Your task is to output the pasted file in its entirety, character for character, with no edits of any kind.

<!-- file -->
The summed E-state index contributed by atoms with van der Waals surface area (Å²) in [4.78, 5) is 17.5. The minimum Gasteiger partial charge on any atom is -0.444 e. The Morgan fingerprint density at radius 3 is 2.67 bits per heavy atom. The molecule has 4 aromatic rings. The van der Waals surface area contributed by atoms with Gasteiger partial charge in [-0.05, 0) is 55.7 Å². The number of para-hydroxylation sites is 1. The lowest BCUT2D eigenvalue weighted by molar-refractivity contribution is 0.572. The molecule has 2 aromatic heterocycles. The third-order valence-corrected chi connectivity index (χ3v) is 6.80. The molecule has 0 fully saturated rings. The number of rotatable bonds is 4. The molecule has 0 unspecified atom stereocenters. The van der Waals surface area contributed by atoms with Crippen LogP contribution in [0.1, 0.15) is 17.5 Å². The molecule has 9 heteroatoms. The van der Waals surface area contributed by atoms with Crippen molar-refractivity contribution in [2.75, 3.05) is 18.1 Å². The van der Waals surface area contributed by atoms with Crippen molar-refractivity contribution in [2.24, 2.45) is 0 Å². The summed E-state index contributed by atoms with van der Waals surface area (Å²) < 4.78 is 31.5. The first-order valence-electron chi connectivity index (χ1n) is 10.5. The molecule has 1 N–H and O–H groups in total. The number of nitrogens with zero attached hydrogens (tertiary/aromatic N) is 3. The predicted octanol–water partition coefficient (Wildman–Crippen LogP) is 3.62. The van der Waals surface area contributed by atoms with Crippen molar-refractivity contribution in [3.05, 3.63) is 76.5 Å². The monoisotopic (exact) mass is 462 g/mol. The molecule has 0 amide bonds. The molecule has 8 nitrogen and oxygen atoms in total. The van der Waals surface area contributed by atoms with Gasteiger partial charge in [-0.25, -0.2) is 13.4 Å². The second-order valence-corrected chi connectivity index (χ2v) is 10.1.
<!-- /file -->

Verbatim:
The summed E-state index contributed by atoms with van der Waals surface area (Å²) in [4.78, 5) is 17.5. The minimum Gasteiger partial charge on any atom is -0.444 e. The Morgan fingerprint density at radius 3 is 2.67 bits per heavy atom. The molecule has 4 aromatic rings. The van der Waals surface area contributed by atoms with Gasteiger partial charge in [-0.05, 0) is 55.7 Å². The number of para-hydroxylation sites is 1. The lowest BCUT2D eigenvalue weighted by molar-refractivity contribution is 0.572. The molecule has 2 aromatic heterocycles. The third-order valence-corrected chi connectivity index (χ3v) is 6.80. The molecule has 0 fully saturated rings. The number of rotatable bonds is 4. The molecule has 0 unspecified atom stereocenters. The van der Waals surface area contributed by atoms with Crippen LogP contribution in [0.1, 0.15) is 17.5 Å². The molecule has 9 heteroatoms. The van der Waals surface area contributed by atoms with Crippen molar-refractivity contribution in [2.75, 3.05) is 18.1 Å². The van der Waals surface area contributed by atoms with Crippen molar-refractivity contribution in [2.24, 2.45) is 0 Å². The summed E-state index contributed by atoms with van der Waals surface area (Å²) < 4.78 is 31.5. The first-order valence-electron chi connectivity index (χ1n) is 10.5. The molecule has 1 N–H and O–H groups in total. The number of nitrogens with zero attached hydrogens (tertiary/aromatic N) is 3. The predicted octanol–water partition coefficient (Wildman–Crippen LogP) is 3.62. The van der Waals surface area contributed by atoms with Crippen molar-refractivity contribution in [3.05, 3.63) is 76.5 Å². The monoisotopic (exact) mass is 462 g/mol. The molecule has 0 amide bonds. The molecule has 8 nitrogen and oxygen atoms in total. The van der Waals surface area contributed by atoms with Gasteiger partial charge in [-0.25, -0.2) is 13.4 Å². The second-order valence-corrected chi connectivity index (χ2v) is 10.1.